Leaving behind the multitude of flowers and insects of the wildflower meadow area, I was arrested by the sight of a peculiar tiny insect: a Barklouse (Order Psocoptera). As Marshall writes in his excellent overview of Insects “One doesn’t hear much about barklice.” (Marshall 2006). Indeed, though this individual is beautifully patterned and distinctive (I believe it’s Metylophorus novaescotiae) I can find little information about this creature. If my identification is correct, I can say that this species lives on shrub and tree branches (Mockford 1993), and presumably feeds on lichen there. Most members of the Order Psocoptera produce silk out of their mouths (specifically, labial glands), and some use this to cover their eggs, while others use the silk to construct shelters for themselves or others (!). There’s a tropical group called the Archipsocidae which can create silken shelters that “enshroud entire trees”, and in which there is some form of sociality (Costa 2006). I would love to learn more about these amazing insects.
The final observation of my hike forced me to switch back to my telephoto lens. I actually thought for a second I was seeing a bird zooming back and forth above the path because of the size of the animal, but it was in fact an insect, and more specifically a Variable Darner Dragonfly (Aeshna interrupta). These Dragonflies are among the more acid-tolerant of Ontario Odonates so it makes sense that this individual could have developed as a larva within the acidic waters of the Spruce Bog (Pollard and Berrill, 1992). This amazing dragonfly (possibly about 15 cm long) was my last observation on the Spruce Bog trail and an excellent contrast to the diminutive (less than a cm long) barklouse, demonstrating once again the incredible diversity of the Insects.
Costa, James. 2006. The Other Insect Societies.
Evans, Howard and O’Neill, Kevin. 2007. The Sand Wasps: Natural History and Behavior.
Marshall, Stephen. 2012. Flies: The Natural History and Diversity of Diptera.
Marshall, Stephen. 2006. Insects: Their Natural History and Diversity.
O’Neill, Kevin. 2001. Solitary Wasps: Behavior and Natural History.
Pollard, J. B., and Berrill, M. 1992. The distribution of dragonfly nymphs across a pH gradient in south-central Ontario lakes. Canadian Journal of Zoology https://doi.org/10.1139/z92-125
Wernert, Susan. 1982. Reader’s Digest North American Wildlife.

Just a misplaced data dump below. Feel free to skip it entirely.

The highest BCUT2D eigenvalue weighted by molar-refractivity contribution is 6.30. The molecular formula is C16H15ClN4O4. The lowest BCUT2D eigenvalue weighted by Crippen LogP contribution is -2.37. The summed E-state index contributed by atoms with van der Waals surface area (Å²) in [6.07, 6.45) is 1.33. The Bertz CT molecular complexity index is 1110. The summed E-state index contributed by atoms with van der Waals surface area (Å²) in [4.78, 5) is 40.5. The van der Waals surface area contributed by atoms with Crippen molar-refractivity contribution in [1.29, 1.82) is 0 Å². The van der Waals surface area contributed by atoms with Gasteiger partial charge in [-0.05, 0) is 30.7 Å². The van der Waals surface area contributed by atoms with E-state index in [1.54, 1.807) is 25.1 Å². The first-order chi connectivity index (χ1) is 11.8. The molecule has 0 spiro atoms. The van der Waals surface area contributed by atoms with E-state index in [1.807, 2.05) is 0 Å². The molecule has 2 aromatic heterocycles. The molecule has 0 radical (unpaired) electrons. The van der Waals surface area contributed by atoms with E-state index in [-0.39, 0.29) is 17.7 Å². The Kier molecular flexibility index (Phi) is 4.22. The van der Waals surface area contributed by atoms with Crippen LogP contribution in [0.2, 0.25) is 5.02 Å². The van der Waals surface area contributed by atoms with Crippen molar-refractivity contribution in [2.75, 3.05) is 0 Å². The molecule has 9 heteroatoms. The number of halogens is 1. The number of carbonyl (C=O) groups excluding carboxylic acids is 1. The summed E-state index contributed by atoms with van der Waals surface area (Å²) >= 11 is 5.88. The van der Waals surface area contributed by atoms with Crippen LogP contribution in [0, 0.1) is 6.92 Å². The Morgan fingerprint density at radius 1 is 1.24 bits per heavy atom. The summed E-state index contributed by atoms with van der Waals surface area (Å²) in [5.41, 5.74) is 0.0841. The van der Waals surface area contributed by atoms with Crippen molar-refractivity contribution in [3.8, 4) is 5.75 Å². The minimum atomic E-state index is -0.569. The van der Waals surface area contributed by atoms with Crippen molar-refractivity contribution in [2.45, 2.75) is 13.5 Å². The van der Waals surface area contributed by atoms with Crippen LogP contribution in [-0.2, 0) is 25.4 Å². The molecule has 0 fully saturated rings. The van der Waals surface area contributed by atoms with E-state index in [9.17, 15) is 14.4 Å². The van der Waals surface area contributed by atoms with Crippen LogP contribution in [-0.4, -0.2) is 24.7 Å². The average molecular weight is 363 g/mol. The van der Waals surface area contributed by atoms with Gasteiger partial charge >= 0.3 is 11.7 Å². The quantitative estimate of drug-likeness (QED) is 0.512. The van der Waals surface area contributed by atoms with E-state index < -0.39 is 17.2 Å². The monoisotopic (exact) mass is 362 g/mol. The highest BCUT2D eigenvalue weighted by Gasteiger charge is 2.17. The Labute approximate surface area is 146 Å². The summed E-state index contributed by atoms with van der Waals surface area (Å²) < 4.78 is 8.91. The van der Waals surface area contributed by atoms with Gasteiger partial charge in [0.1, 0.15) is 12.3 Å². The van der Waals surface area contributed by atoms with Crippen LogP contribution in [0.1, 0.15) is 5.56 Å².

Willmer, Pat. 2011. Pollination and Floral Ecology.
And with that, I have finally completed my five-part journey through my 2021 Algonquin Observations series. What’s next for the Norfolk Naturalist? More nature observations, this time in Norfolk County itself (a fungi-spotting hike in Backus Woods with the Norfolk Field Naturalists), and a Podcast Review. Also, I attended Tetzoomcon 2021 this past weekend and it was awesome! A detailed post about the event will follow hopefully soon…
For previous Algonquin Observations (2021), see:
–Part 4: Spruce Bog Speedrun and the Logging Museum Trail
For Other Nature Observations in Algonquin Park, see:
-Algonquin Observations (July 2018), Day One, Two, Three, Four, Five, Six
And if you’re interested in seeing more of my photos and learning some facts about the organisms I’ve observed, follow me on Instagram at norfolknaturalist.
5 replies on “Algonquin Observations, Part 5 – Spruce Bog: The Reckoning”
[…] Provincial Park in Ontario which was especially exciting to me as I love Algonquin Provincial Park. This was the only location familiar to myself, but if you’re in New York state I’m […]
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[…] The next notable camping trip was to Algonquin Provincial Park, one of my favourite places in the world. While there, I took plenty of photos and saw many wonderful creatures. I wrote up my Algonquin observations into five parts: Part 1, Part 2, Part 3, Part 4, Part 5. […]
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[…] –Part 5: Spruce Bog: The Reckoning […]